Ledger uses a different system for the Nano S wallet device. There is a Ledger Manager that you can use to download separate apps for each cryptocurrency that you use. You can download three other apps for coins like BTC, ETH, and Ripple, to name a few.
Personally, I find the Trezor system to be more streamlined. But of course, the fundamental disadvantage is that Trezor has lesser number of supported currencies. For example, Trezor Stratis support is non-existent at the moment, to name one popular alt-coin. The best Ledger wallet feature is its flexibility and ability to work with more altcoins out there.
The product specifications indicate that the device measures 60x30x6 mm, or 2.4x1.2x0.2 inches. It weighs just 12g or 0.42oz. The device is like a USB stick or dongle, but broader than average.
The Ledger Nano S is virtually indistinguishable from your average USB stick. It has the same shape and size. The official measurements are 98x18x9 mm or, 3.8x0.7x0.3 inches. It has a swiveling cover to protect the small display, which makes the device longer when opened. The Ledger is marginally heavier at 16.g or 0.5 oz.
Both devices are incredibly compact and easy to store and carry around. This also makes it quite easy to misplace them, if you are not careful that is.
Appearance & Durability
Trezor is available in three colors, black, grey, and white. The device is made from plastic with a matte, anti-scratch finish. The device looks robust enough and can handle quite a bit of punishment. But it is just water resistant, not waterproof. And the plasticky bits have a fair amount of flex, especially around the buttons. Overall, there is quite a lot of room for improvement, as far as fit and finish levels are concerned.
The Ledger is available in the standard black plastic case, with a metallic swiveling cover. The device has two buttons, which work quite smoothly. Overall, it is not much better than the Trezor when it comes to building quality and ruggedness. It does have a better design, with the slender shape and swiveling metal cover. But like the Trezor, its overall build quality is decent, not on the level of high-end products like iPhones or anything.
Both devices are rugged enough for occasional travel. I would not personally recommend carrying them around on a keychain or anything of that sort. That is not their intended purpose anyway. You should be using a mobile wallet for use on the go. For something that stays at your home most of the time, both these devices have enough ruggedness on offer.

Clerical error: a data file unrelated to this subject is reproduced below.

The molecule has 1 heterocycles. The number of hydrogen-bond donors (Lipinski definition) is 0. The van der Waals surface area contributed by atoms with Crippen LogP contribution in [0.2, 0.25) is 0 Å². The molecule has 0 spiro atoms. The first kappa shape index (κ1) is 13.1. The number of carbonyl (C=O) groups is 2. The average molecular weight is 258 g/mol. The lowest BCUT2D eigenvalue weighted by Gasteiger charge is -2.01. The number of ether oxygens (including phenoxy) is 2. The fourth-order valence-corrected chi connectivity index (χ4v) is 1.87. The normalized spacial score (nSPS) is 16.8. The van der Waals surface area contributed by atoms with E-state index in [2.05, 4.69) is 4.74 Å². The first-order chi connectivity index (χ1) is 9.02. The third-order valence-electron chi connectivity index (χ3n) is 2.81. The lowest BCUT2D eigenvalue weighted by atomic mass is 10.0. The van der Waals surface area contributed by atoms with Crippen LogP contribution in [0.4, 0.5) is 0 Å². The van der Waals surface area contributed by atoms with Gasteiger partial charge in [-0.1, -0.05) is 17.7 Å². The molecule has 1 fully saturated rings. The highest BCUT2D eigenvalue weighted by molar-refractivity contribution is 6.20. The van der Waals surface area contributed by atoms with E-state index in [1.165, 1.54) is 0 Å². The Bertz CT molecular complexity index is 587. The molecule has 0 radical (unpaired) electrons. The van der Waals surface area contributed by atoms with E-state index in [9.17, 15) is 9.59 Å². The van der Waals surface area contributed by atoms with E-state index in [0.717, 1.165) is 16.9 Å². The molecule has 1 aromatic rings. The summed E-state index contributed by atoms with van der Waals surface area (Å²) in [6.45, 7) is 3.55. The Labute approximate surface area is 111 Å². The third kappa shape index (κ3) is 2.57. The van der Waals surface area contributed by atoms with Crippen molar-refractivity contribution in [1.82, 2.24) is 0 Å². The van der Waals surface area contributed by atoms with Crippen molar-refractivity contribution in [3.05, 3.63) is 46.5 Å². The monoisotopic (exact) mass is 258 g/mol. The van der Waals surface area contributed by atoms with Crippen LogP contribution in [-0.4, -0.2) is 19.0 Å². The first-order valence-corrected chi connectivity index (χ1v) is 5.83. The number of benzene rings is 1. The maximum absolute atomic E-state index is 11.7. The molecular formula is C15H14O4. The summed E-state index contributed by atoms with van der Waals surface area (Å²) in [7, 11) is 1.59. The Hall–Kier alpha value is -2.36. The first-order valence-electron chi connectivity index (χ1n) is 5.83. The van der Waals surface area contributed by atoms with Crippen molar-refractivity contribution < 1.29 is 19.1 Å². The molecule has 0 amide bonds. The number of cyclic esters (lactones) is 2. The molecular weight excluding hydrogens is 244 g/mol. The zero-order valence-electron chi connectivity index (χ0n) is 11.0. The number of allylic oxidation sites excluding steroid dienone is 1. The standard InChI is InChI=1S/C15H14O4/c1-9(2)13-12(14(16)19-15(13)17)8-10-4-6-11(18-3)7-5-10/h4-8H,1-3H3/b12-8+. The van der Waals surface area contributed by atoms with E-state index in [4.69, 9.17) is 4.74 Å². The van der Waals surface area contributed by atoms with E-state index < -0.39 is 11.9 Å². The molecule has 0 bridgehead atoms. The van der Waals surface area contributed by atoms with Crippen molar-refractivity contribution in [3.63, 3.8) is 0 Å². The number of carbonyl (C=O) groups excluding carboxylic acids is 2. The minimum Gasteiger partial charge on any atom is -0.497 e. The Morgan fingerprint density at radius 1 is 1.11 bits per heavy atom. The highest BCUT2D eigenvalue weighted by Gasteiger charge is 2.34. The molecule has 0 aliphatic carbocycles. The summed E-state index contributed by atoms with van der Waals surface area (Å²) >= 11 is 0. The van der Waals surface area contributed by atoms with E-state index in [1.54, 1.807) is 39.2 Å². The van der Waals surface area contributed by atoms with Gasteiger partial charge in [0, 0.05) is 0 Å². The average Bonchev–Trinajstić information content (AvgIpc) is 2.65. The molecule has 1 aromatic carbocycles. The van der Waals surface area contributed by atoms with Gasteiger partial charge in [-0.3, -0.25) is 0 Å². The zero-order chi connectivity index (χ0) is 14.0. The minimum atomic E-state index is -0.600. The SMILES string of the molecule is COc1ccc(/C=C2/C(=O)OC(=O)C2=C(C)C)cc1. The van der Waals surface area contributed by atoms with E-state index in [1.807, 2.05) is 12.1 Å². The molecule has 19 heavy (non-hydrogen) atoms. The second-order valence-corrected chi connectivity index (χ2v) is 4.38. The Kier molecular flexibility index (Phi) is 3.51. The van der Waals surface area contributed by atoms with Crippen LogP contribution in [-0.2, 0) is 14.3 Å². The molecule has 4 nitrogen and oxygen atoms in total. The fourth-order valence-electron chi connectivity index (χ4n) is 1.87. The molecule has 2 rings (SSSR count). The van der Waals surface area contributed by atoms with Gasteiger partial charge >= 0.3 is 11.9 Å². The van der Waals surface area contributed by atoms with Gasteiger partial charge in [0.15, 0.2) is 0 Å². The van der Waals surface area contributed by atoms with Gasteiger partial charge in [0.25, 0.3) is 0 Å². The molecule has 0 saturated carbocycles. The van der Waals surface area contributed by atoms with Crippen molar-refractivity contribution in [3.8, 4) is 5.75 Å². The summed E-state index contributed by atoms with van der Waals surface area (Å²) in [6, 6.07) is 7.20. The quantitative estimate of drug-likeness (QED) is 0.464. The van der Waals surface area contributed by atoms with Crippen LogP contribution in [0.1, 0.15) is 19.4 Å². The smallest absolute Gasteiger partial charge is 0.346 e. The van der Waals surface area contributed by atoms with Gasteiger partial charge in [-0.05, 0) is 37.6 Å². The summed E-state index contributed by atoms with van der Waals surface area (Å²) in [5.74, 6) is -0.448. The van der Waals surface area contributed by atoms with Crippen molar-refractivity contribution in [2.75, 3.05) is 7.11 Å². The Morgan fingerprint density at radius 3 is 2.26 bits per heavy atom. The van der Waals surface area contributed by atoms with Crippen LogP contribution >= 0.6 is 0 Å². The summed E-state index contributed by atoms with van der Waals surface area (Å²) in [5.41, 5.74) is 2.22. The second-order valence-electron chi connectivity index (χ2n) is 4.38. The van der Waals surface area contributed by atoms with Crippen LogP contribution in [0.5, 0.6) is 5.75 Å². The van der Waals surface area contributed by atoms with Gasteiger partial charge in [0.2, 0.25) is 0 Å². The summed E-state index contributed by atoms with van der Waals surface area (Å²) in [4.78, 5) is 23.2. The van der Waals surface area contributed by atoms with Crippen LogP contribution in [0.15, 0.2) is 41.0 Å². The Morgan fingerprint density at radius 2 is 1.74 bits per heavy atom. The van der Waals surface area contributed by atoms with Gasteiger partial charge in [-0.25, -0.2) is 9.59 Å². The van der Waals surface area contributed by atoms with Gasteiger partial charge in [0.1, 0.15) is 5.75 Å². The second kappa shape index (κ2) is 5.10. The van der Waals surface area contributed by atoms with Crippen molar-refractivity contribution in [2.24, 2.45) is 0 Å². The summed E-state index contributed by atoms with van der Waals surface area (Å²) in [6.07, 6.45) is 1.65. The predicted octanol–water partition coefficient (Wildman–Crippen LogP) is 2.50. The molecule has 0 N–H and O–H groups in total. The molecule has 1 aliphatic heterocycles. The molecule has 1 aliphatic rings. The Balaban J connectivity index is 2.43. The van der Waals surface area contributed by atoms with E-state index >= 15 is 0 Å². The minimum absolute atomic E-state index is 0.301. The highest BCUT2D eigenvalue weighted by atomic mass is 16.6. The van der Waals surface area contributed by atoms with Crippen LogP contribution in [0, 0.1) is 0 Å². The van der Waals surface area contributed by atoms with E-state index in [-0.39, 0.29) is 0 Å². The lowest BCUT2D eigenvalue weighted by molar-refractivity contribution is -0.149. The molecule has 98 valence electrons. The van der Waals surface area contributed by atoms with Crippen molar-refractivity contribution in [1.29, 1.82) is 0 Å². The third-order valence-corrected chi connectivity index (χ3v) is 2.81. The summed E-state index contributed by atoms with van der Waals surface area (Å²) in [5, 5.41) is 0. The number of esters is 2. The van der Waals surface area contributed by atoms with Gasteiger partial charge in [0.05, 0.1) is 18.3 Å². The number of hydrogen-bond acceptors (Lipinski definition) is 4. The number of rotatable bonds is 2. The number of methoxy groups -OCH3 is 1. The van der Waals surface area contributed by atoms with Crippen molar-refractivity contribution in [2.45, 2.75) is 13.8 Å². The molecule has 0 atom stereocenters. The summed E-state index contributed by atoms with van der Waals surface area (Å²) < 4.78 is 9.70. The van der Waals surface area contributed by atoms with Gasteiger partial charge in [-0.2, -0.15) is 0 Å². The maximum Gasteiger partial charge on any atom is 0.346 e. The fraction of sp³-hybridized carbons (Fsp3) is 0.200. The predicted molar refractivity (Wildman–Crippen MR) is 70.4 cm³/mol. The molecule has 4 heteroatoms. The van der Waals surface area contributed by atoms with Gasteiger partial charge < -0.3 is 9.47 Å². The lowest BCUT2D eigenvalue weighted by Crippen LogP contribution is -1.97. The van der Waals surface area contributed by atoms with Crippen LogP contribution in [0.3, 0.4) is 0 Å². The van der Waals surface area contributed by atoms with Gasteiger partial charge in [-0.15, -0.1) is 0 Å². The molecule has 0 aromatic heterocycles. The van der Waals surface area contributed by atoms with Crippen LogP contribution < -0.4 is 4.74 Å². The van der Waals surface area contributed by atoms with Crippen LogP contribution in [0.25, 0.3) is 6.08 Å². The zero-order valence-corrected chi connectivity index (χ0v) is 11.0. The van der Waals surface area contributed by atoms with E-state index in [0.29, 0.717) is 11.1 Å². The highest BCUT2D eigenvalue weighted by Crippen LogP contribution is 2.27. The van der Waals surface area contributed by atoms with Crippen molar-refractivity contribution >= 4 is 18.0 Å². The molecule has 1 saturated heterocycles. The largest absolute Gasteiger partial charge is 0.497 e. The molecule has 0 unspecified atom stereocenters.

You cannot rule the eventuality of these devices getting into the wrong hands. Physical theft of the device is always a possibility. But the question is, can the thief crack these devices and get his/her hands on your coins? For that to be possible, some or all of the following things will have to happen:
As you can see, a fair few things have to happen for the bad guys to get their dirty hands on your money with these wallets. If you have some patience for a longish read, check out this Wired editors experience after forgetting his Trezor PIN and losing the seed code. This will give you an idea of how tough it is to unlock one of these things.
You can do several things to avoid losing your money along with the device. The most important thing to do is not to leave the vital information lying around the house, or in your wallet, PC, or mobile devices. If at all possible, keep them offline, in separate secure locations, preferably on fireproof materials. And never, ever leave them all in the same place, i.e., your Trezor/Ledger, the PIN, and the seed. If you allow that to happen, then you pretty much deserve to lose the cash!
Both Trezor and Ledger provide excellent value for money, but only for their target customers. That is a fundamental fact that you have to keep in mind. People who invest a few hundred dollars may not find much use in a device that costs almost a 100 bucks on its own. These are best suited for people who have thousands or tens of thousands invested in cryptocurrencies.
They both have their pros and cons, as I have already tried to outline. In short, if you invest only in the major coins like BTC, BTH, or ETH, Trezor is more than enough for your needs. It also has a more robust security system with an additional layer.
The best Ledger wallet utility can be had by guys who put their money in lesser-known alt-coins like Ark, Komodo, Neo, or Stealth. In Trezor Stratis and other alt-coins are not directly supported. Pick one hardware wallet based on your cryptocurrency tastes and preferences for best results.